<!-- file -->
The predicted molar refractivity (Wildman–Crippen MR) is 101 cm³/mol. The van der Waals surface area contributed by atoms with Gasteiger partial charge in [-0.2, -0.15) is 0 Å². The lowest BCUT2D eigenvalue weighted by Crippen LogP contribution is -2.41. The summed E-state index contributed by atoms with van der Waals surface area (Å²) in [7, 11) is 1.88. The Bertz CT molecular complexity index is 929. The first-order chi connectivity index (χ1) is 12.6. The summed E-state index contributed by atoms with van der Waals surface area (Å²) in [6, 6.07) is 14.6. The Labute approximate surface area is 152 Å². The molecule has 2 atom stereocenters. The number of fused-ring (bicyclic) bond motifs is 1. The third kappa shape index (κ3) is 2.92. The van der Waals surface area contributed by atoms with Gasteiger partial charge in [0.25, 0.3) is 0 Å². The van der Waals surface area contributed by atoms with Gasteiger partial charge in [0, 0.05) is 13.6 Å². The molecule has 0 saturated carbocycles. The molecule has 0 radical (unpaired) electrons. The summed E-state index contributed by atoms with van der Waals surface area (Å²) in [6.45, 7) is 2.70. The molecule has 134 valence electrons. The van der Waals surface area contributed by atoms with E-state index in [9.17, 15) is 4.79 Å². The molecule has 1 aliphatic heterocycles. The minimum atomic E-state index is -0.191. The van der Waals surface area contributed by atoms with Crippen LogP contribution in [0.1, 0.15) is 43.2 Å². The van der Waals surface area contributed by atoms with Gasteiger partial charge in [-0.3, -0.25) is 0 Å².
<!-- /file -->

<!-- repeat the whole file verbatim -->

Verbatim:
The predicted molar refractivity (Wildman–Crippen MR) is 101 cm³/mol. The van der Waals surface area contributed by atoms with Gasteiger partial charge in [-0.2, -0.15) is 0 Å². The lowest BCUT2D eigenvalue weighted by Crippen LogP contribution is -2.41. The summed E-state index contributed by atoms with van der Waals surface area (Å²) in [7, 11) is 1.88. The Bertz CT molecular complexity index is 929. The first-order chi connectivity index (χ1) is 12.6. The summed E-state index contributed by atoms with van der Waals surface area (Å²) in [6, 6.07) is 14.6. The Labute approximate surface area is 152 Å². The molecule has 2 atom stereocenters. The number of fused-ring (bicyclic) bond motifs is 1. The third kappa shape index (κ3) is 2.92. The van der Waals surface area contributed by atoms with Gasteiger partial charge in [0.25, 0.3) is 0 Å². The van der Waals surface area contributed by atoms with Gasteiger partial charge in [0, 0.05) is 13.6 Å². The molecule has 0 saturated carbocycles. The molecule has 0 radical (unpaired) electrons. The summed E-state index contributed by atoms with van der Waals surface area (Å²) in [6.45, 7) is 2.70. The molecule has 134 valence electrons. The van der Waals surface area contributed by atoms with E-state index in [9.17, 15) is 4.79 Å². The molecule has 1 aliphatic heterocycles. The minimum atomic E-state index is -0.191. The van der Waals surface area contributed by atoms with Crippen LogP contribution in [0.1, 0.15) is 43.2 Å². The van der Waals surface area contributed by atoms with Gasteiger partial charge in [-0.3, -0.25) is 0 Å².